A Life in the Theatre

David Mamet
Hiraeth Artistic Productions in association with Ovation
Upstairs at the Gatehouse

A Life in the Theatre

Mamet’s 1977 play, which has been described as “a love letter to theatre”, clearly draws on the dramatist’s own early experience as an actor. While acerbically eschewing sentiment, it is full of an affection and nostalgia for the business and especially the kind of stock company to which his two protagonists belong.

Robert is a veteran, an old school actor, part of an on-going tradition. He may pontificate from his vast experience but his confidence and self-esteem are challenged by new blood, aware of his own loneliness, not such a “perfect study” as he used to be. Sharing a dressing room with him is John, a young actor of growing skill and confidence. He is respectful of the older man’s experience but increasingly finds his tolerance challenged by Robert’s manner.

In a series of short scenes, we see the changing balance of their relationship as the season continues in situations before a show and after, in rehearsal, just about to make an entrance and, interspersed between these funny but, as it were, “real life” scenes, are brief glimpses of them in the varied repertoire of a stock company from a World War II battle scene to French Revolution romance and hospital drama, scenes which affectionately send up both the plays and the performance styles of stock theatre forty or more years ago.

Zoé Ford’s production doesn’t attempt a naturalistic staging. Suzi Lombardelli’s setting has costume racks, light-bulb framed arches and necessary furniture and a scattering of objects around the perimeters and hanging from above, some of which are there for practical purposes, some no doubt intended to be symbolic, though I never worked out of what, but it enables scenes to flow easily and rapidly one after another. The playing however is very real, with a use of consciously richer tones when the actors are playing roles.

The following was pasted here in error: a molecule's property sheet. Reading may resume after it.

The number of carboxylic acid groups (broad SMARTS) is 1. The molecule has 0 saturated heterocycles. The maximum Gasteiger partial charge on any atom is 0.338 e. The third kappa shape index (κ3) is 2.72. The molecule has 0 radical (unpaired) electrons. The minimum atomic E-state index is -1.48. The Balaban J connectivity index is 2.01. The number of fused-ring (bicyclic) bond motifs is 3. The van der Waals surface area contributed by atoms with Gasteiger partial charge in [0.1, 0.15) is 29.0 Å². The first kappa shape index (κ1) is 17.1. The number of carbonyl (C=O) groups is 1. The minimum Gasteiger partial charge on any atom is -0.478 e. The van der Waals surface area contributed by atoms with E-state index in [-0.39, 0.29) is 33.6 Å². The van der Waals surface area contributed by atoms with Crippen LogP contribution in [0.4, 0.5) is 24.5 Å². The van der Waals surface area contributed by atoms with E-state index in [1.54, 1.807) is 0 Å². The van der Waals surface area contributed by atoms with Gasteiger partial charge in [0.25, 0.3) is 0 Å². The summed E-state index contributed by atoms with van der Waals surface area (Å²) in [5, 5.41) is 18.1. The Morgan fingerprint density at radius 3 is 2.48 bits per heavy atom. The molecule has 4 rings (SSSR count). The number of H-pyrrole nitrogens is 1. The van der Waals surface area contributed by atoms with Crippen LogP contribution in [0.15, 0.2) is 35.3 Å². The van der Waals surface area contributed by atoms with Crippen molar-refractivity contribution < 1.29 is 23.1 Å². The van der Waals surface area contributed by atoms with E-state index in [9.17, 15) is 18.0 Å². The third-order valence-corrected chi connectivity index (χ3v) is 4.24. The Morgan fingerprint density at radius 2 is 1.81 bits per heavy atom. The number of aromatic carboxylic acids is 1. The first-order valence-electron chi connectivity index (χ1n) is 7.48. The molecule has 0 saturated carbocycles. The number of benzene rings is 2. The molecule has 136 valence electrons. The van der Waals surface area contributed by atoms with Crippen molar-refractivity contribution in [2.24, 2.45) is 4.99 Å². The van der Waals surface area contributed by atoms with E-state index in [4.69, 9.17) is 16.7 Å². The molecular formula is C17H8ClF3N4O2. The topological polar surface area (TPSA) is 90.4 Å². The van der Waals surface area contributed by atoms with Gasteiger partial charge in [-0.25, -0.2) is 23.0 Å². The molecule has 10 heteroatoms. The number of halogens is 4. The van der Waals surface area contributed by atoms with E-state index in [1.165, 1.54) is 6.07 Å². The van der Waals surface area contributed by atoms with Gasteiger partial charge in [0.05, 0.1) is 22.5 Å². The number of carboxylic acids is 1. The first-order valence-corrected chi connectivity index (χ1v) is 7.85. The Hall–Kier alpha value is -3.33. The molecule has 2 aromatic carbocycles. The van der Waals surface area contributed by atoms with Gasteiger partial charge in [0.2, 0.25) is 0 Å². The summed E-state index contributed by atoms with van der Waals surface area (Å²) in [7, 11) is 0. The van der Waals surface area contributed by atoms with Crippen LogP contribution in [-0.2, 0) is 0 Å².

John Fleming makes Robert by turns avuncular, patronising, mentoring and tetchy. As John, Duncan Williams passes from respectful accommodation to exasperation. Their generational differences nicely marked by the different exercises they use to warm up, that Robert uses greasepaint, John pancake makeup. They are well-matched in presenting the pendulum swings of their relationship.

There is no attempt to assume American accents. The actors here are played as though they are members of a mid-twentieth century rep or summer season company in Britain which perhaps makes it even easier to identify with them for I am sure that any theatre professionals in the audience will recognize the situation very well.

This early play is relatively lightweight but nevertheless in its seventy-five or so minutes playing time it gives an amusing glimpse backstage that says something about generational competition that has a certain poignancy, not just in the presentation of Robert but in the uncertain future that lies ahead for John, despite his current growing confidence.

Reviewer: Howard Loxton

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